Skin in the Game


Skin in the Game

I love to write about my children. Recently I wrote about my son JP, about to graduate from Purdue University. Today, it’s Justin who’s on my mind. Justin is the baby of the family, like his father. It’s true that the baby gets away with more than the rest. It’s like the pacifier progression. Your first child only uses a sterile and boiled pacifier. It drops to the ground, it gets replaced with a new fresh one. 

The second kid gets a pacifier washed in hot water. It goes to the ground, and it gets rinsed off before it goes back into the pie hole. The third kid gets a pacifier that comes out of a purse and could taste like old gum, eye liner, or perfume. It drops, it goes back in so long as no rocks or dog poo are on it. The fourth (Justin), gets a stick. 

Justin has a heart of gold. He is by far our most compassionate child. He can sense stress and comes to the rescue. If there are harsh words being exchanged, a wink of an eye can be a salve to the wound. This weekend, our freshman in college surprised us with a quick stop at home with three of his college buddies. He didn’t know that his 96-year-old Oma was visiting for the day. Immediately, he introduced his friends to his grandmother and sat on the same chair with her and snuggled up to her. She glowed like a new engagement ring, smiling sheepishly at the boys. While it’s true that he had to introduce them a second time to her while they were there, he didn’t mind nor was he embarrassed, just proud to show off his grandmother to the boys. 

I told the boys to take a good hard look at Justin’s grandma because it will likely be the last time in their lives that they have an opportunity to see and speak to someone who lived under the occupation of Adolf Hitler and survived to talk about it. Oma survived and experienced victory and liberation for her homeland, the Netherlands.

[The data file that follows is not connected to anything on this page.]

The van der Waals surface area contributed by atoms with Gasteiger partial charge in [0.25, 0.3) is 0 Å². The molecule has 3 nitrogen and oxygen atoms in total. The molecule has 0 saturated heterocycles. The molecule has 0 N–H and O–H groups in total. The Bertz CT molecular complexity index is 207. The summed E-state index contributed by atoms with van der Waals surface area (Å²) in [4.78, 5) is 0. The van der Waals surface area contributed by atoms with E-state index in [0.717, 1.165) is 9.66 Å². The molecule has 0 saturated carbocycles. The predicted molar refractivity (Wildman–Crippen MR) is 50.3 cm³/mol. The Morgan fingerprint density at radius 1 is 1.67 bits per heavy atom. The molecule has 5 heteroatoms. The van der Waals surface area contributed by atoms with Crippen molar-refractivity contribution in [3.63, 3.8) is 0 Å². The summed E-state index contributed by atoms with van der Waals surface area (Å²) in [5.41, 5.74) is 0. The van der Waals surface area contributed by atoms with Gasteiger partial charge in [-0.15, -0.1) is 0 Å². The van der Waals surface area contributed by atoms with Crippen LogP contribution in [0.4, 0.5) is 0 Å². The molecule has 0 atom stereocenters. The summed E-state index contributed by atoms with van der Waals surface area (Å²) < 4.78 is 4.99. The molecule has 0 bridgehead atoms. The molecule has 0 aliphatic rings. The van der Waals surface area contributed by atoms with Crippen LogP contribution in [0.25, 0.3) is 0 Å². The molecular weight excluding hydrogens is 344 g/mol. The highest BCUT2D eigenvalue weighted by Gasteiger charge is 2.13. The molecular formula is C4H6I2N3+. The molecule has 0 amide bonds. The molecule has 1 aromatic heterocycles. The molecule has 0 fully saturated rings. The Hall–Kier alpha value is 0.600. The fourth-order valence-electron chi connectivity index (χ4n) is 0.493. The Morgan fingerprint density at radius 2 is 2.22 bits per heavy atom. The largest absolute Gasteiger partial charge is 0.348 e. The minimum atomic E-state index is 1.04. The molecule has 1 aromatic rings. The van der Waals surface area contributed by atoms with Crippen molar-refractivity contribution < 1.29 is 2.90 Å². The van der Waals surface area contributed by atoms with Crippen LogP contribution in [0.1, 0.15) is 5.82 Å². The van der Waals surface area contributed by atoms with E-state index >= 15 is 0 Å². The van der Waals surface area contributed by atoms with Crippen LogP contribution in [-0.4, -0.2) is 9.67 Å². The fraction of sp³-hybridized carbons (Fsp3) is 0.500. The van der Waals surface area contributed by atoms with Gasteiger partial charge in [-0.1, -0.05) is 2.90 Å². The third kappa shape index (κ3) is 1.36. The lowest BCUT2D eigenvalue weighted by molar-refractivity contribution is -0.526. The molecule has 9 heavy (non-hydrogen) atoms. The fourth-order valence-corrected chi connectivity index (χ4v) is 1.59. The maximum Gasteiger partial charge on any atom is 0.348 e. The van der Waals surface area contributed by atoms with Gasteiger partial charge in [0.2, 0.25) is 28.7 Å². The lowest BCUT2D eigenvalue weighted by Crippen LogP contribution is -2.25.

All of our kids, if they want to go to college, have to have skin in the game and pay half of the costs themselves. Yours truly paid for 100 percent of his education, but it was a different time back in the Middle Ages (I just remember how heavy those stone tablets were and those chisels, don’t get me going). In Indiana, Purdue, led by President Mitch Daniels, is one of the nation’s top colleges and because of masterful vision and fiscal responsibility, a bargain to attend. Justin preferred attending a small private Christian college called Indiana Wesleyan University. IWU as it is called, costs more money than Purdue, so Justin and his parents have more skin in his game. But it’s the deal. 

Justin is pretty lucky to have JP as an older brother. JP was a motivated worker. His first job was as a lifeguard, which he hated. Next was at a carwash, which he hated. It wasn’t until he got a job with LAZ Parking doing Valet Parking that he started to figure out the importance of work and making money. Valet Parking was a maturing opportunity for JP. JP went on to start a lawn mowing business. Don’t think dad’s mower, think bigger. Think trailer and commercial mower(s). JP worked his rear end off and easily covered his skin.